39 example, for an edge to be classified and localized incorrectly by the sensor both transmitters need to produce the same multiple reflection effect which is unlikely in practice. Reflectors illuminated by the pulse first bouncing off a plane and back via the same plane are more easily incorrectly localized. These errors appear indistinguishable to the sensor from real targets at the virtual image location. The errors must be rejected by higher level reasoning and different sensor viewpoints that avoid the intervening plane. The next stage of research is the incorporation of these sensors into a working mobile robot for experiments in localization and map building. With the high accuracy and reliable target classification of the sensors we hope to achieve autonomous robot localization with sonar in unknown indoor environments. By classifying targets when sensed, rather than by merging multiple views as with single transducer systems, the sensor provides significant advantages in associating targets for map merging and localization tasks. The high bearing and range accuracy also reduces the possibility of incorrect measurement association and of course improves map and localization accuracy. More complex object recognition and docking tasks can be attempted, such as finding doorways and battery recharging ports. Adaptations of the sensor are also envisaged for obstacle avoidance tasks. For example, a single transmitter and three receivers could produce range, azimuth and elevation of target without geometric classification. Due to our ability to predict accurately the pulse shape as it propagates, it is conceivable that a high repetition pulse rate sonar system could be developed where incoming pulses can be associated with the firing cycle from their shape and amplitude. Thus pulse rates higher than that dictated by the transmit receive delay may be then possible.

References

Barshan, B. and Kuc, R. 1990. "Differentiating sonar reflections from corners and planes by employing an intelligent sensor", IEEE PAMI, Vol 12, No 6, pp 560569. Borenstein, J. and Koren, Y. 1988 (April). "Obstacle avoidance with ultrasonic sensors", IEEE Journal Robotics and Automation, , pp 213-218. Bozma, O. and Kuc, R. 1991. "Characterizing pulses reflected from rough surfaces using ultrasound", The Journal of the Acoustical Society of America, Vol 89, No 6, pp 2519-2531. Bozma, O. and Kuc, R. 1991a. "Building a sonar map in a specular environment using a single mobile sensor" IEEE PAMI Vol 13 No. 12, pp. 1260-1269. Brown, M. K. 1985 (Dec.). "Feature extraction techniques for recognizing solid objects with an ultrasonic sensor", IEEE Journal Robotics and Automation, pp. 191-205. Crowley, J. L. 1985 (March). "Navigation for an intelligent mobile robot", IEEE Journal Robotics and Automation, , pp. 31-41. Elfes, A. 1987. "Sonar-based real world mapping and navigation", IEEE Trans Robotics and Automation, pp. 249-265. Hong, M. L. and Kleeman, L. 1992 (May). "Analysis of ultrasonic differentiation of three dimensional corners, edges and planes", IEEE International Conference on Robotics and Automation, Nice, France pp 580-584.

40 Iijima, J. and Yuta, S. 1992. "Searching unknown 2-D environment by a mobile robot with a range sensor", Computers Elect. Engineering Vol 18 No 1 pp 83-98. Kuc, R. 1988. Introduction to Digital Signal Processing, New York: McGraw-Hill. Kuc, R. 1990 (July). "A spatial sampling criterion for sonar obstacle detection", IEEE Trans Pattern Analysis and Machine Intelligence, Vol 12, pp. 686-690. Kuc, R. and Siegel, M. W. 1987 (Nov.). "Physically based simulation model for acoustic sensor robot navigation", IEEE PAMI, Vol 9, No 6, pp 766-778. Larsen, R. J. and Marx, M. L. 1985. An Introduction to Probability and its Applications, Englewood Cliffs: Prentice-Hall. Leonard, J. F. and Durrant-Whyte, H. F. 1991. "Mobile robot localization by tracking geometric beacons", IEEE Transactions Robotics and Automation Vol. 7 No 3, pp 376-382. Manyika, J. M. and Durrant-Whyte, H. F. 1993 (May). "A tracking sonar sensor for vehicle guidance", Proceedings IEEE Robotics and Automation Conference, Atlanta Georgia, pp. 424-429. McKerrow, P. J. 1993 (Feb.). "Echolocation - from range to outline segments", Proceedings Intelligent Autonomous Systems-3, Pittsburgh, pp. 238-247. Moravec, H. P. and Elfes, A. 1985. "High resolution maps from wide angle sonar", Proceedings IEEE Robotics and Automation Conference, pp. 116-121. Munro, W. S. H. et al 1989. "An ultrasonic vehicle guidance system", Proceedings of IROS 89, Tsukuba Japan, pp.224-227. Nagashima, Y. and Yuta, S. 1992 (July). "Ultrasonic sensing for a mobile robot to recognize an environment - measuring the normal direction of walls", Proceedings of IROS 92, Raleigh NC, pp. 805-812. Papoulis, A. 1984. Probability, Random Variables, and Stochastic Processes, 2nd edition New York: McGraw-Hill Book Company. Peremans, H., Audenaert, K. and Van Campenhout, J. M. 1993. "A high-resolution sensor based on tri-aural perception", IEEE Trans on Robotics and Automation, Vol 9, No 1, pp. 36-48. Polaroid Corporation 1982. Ultrasonic Range Finders. Polaroid Corporation 1987. Data sheet for Series 7000 transducer, Ultrasonic components group, 119 Windsor St, Cambridge MA 02139 USA.. Press, W. H. et al 1990. Numerical Recipes in C, the Art of Scientific Computing, Cambridge NY: Cambridge Uni Press. Sabatini, A. 1992. "Active hearing for external imaging based on an ultrasonic transducer array", Proceedings of IROS 92, Raleigh, pp. 829-836. Sasaki, K. and Takano, M. 1992. "Classification of object's surface by acoustic transfer function", Proceedings of IROS 92, Raleigh, pp 821-828. Suoranta, R. 1992 (Oct.). "Novel ultrasonic beamforming method based on nonlinear filtering", 1992 IEEE Ultrasonic Symposium, Tucson, Arizona. Weast, R. C. and Astle, M. J. (Editors) 1978. CRC Handbook of Chemistry and Physics, 59th edition, Boca Raton, Florida: CRC Press. Whalen, A. D. 1971. Detection of Signals in Noise, Orlando: Academic Press Inc. Woodward, P. M. 1964. Probability and Information Theory with Applications to Radar, 2nd edition, Oxford: Pergamon Press. Yang, M., Hill, S. L. and Gray, J. O. 1992. "Design of ultrasonic linear array system for multi-object identification", Proceedings of IROS 92, Raleigh, pp. 16251632.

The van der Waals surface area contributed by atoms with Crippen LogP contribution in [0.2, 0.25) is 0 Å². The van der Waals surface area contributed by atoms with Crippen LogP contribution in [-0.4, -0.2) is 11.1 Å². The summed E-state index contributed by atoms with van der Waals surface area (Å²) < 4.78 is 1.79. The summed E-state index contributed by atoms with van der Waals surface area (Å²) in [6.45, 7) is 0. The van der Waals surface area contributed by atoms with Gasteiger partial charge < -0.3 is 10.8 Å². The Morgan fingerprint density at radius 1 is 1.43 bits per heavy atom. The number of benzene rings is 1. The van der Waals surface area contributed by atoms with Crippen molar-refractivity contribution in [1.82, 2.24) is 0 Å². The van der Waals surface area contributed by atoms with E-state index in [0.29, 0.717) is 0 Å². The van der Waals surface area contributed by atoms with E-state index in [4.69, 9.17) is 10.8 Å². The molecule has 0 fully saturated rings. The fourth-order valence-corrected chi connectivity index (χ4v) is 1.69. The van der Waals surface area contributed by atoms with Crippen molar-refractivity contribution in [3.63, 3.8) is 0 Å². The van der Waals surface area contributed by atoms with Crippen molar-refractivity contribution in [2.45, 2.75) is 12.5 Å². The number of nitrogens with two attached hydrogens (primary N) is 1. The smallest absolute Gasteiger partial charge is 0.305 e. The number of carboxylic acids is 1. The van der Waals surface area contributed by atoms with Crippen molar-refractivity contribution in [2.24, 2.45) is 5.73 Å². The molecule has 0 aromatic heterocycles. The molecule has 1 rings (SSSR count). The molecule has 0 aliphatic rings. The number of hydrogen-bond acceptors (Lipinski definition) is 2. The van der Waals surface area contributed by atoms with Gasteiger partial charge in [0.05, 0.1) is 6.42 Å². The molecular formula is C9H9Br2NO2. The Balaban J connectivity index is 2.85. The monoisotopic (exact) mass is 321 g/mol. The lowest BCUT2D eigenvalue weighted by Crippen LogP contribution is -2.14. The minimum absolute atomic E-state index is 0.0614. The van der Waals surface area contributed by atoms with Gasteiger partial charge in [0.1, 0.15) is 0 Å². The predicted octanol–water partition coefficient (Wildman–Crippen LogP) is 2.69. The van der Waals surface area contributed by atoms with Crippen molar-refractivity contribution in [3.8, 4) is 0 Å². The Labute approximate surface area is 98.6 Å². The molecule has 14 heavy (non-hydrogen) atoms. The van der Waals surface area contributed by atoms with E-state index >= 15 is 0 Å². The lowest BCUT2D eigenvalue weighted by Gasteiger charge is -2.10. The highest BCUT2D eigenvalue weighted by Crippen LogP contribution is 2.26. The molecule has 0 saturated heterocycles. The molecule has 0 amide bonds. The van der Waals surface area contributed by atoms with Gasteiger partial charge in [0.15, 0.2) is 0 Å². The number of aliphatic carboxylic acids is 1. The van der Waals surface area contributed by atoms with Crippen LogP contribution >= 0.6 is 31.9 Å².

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- Detection, Classification and Tracking of Targets in Distributed Sensor Networks
- Type-based decentralized detection in wireless sensor networks
- Mobile Robot Sonar for Target Localization and Classification
- Visualizing mobile robot sonar data using
- 1 Introduction Evidence Accumulation Method for Mobile Robot Localization